Morning round-up: Thursday 14 September

The morning’s top legal affairs news stories

Modern slavery at UK Traveller site may be tip of iceberg, warns judge [The Guardian]

Barrister who hoarded papers died when they set alight on hob and burned down luxury flat, inquest hears [The Telegraph]

Uber legal chief is stepping down as new CEO sets agenda [Skift]

Putting ‘kiwi and banana’ on road was dangerous charge withdrawn [Coleraine Times]

Afraid of the competition? SRA ratchets up rhetoric in row with SRA [Legal Futures]

Judge sends Martin Shkreli to jail for Facebook post offering bounty for Hillary Clinton’s hair [CNBC]

A high-profile law firm has filed a complaint alleging Macy’s racially profiles Asian shoppers [Quartz]

Bitcoin exchanges lack ‘legal’ basis; ban to follow? [Cryptocoins News]

BPTC & LPC graduates sought for County Court Advocate roles: Immediate start [Legal Cheek Hub]

“Magic Circle trainee here — I usually take an hour. No one cares unless I’m going to miss a deadline as a result. It just means I accept I’m likely to go home at 9 instead of 8, but for the sake of having a break and seeing my friends in my cohort it’s worth it.” [Legal Cheek comments]

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9 Comments

Not Amused

Introducing non-regulated entities in to an otherwise in-regulated market is an objectively stupid thing to do for two reasons:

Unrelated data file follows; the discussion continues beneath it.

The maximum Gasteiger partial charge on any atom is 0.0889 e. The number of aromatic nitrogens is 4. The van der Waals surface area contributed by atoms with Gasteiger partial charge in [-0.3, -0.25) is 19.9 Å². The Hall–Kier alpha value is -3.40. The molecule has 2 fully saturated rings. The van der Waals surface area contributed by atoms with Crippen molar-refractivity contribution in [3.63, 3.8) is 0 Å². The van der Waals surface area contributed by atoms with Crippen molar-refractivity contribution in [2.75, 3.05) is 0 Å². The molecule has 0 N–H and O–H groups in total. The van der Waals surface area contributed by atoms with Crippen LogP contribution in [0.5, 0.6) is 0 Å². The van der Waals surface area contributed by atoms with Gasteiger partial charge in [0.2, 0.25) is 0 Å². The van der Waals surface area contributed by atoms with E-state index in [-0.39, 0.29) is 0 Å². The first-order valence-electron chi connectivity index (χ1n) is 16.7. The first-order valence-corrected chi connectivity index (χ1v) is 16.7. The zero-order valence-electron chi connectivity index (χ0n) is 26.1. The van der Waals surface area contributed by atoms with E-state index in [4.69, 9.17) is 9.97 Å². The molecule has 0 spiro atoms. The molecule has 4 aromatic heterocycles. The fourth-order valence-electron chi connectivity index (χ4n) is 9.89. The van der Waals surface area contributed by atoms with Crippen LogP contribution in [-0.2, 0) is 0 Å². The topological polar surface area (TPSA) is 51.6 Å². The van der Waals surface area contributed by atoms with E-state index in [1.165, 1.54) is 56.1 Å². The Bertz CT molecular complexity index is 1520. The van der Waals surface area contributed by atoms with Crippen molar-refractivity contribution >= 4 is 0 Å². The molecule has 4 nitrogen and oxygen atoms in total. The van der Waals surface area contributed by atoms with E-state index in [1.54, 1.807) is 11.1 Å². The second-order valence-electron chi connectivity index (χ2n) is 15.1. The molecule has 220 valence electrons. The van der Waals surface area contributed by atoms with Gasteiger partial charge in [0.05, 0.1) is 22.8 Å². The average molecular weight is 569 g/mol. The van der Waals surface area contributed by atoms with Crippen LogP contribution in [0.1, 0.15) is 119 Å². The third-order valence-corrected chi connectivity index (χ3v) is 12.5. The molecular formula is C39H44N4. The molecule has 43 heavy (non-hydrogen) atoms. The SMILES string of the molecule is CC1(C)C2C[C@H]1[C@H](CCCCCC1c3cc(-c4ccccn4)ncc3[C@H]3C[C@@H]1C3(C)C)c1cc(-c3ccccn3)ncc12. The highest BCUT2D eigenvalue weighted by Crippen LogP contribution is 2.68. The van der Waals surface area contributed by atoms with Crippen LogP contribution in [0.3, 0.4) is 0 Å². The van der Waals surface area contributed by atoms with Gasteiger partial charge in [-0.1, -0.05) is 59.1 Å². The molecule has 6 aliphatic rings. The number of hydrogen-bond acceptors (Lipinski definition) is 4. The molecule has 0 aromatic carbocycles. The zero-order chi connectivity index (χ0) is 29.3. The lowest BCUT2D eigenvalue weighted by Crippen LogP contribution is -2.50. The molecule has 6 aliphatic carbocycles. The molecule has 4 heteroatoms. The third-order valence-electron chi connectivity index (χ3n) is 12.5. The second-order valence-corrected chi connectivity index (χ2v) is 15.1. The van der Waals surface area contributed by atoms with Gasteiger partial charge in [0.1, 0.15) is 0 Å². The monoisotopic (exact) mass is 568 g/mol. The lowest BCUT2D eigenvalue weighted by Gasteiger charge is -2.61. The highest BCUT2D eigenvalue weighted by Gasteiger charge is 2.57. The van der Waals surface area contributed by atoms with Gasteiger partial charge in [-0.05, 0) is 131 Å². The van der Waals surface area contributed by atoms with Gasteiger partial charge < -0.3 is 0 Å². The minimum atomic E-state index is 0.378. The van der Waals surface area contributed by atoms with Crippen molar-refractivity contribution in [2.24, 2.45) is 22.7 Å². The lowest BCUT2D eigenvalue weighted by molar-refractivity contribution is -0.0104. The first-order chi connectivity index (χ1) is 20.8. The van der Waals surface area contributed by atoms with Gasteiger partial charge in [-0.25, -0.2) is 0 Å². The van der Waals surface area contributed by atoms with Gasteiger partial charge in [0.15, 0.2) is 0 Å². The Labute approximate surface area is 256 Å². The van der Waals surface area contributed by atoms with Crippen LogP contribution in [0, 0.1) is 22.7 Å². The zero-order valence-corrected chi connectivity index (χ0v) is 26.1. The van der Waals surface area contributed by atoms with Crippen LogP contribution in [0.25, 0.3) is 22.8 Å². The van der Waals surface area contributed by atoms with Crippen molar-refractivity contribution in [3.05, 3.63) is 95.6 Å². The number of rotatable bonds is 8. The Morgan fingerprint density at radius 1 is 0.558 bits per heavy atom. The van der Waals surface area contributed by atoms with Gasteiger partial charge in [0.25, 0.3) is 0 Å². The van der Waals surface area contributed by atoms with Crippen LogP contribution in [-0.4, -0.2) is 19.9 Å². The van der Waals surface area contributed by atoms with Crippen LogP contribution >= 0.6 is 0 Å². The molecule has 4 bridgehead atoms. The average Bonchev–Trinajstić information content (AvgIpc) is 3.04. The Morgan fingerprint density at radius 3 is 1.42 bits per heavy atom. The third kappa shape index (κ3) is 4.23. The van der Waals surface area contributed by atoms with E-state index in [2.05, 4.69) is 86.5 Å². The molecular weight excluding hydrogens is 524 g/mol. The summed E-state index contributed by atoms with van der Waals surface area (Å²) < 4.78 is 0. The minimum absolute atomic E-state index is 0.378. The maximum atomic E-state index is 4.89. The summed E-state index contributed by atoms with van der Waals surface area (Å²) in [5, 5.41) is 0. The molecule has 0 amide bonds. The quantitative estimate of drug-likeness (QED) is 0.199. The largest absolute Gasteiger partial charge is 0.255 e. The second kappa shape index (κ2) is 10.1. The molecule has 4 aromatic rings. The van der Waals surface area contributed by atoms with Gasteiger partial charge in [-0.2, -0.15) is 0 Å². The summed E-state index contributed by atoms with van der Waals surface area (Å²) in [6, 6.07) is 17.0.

1. The regulated entities necessarily carry higher cost burdens so inevitably cannot compete; and,
2. There was probably a good reason why we as a society regulated these entities to begin with.

Those arguments will remain true whatever ad hominem attack the SRA now launches upon me or upon anyone else who happens to point out these arguments. We might think it is pretty contemptuous for a regulator to resort to such behaviour – but then we already know they are pretty contemptible.

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Anonymous

‘Modern slavery at UK Traveller site may be tip of iceberg, warns judge ‘

Funny how people only give a damn about disabled people when it presents them with an excuse to condemn travellers.

Still waiting for UK judges’ condemnation of the UK for its ‘grave and systematic’ abuse of disabled people through austerity and welfare reform. That’s pretty widespread too and here’s an example:

http://www.mirror.co.uk/news/uk-news/brutality-bedroom-tax-exposed-disgraceful-6302099

Off you go, then, exercise your sudden concern for disabled people once more.

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Anonymous

Thank you for linking to a 2-year-old article.

And what did the UN say again? I’m sorry but I can’t remember, despite your posting about this time after time.

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Corbyn. Symphathiser

I believe that the UN said that the UK’s treatment of treatment of disabled people was abusive, and that it was described as “grave and systematic” – with austerity and welfare reform being considered to be the driving forces behind this appalling treatment.

I am not an expert in the matter, however. For more, I recommend you consult Anon 9:54.

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Anonymous

My word, how upsetting for you, having to peruse an article that is the whole of two years old.

Why don’t you write a stern letter to the gentleman with cerebral palsy forced to bathe in a paddling pool, reprimanding him for the distress you’ve suffered due to the grand age of the article?

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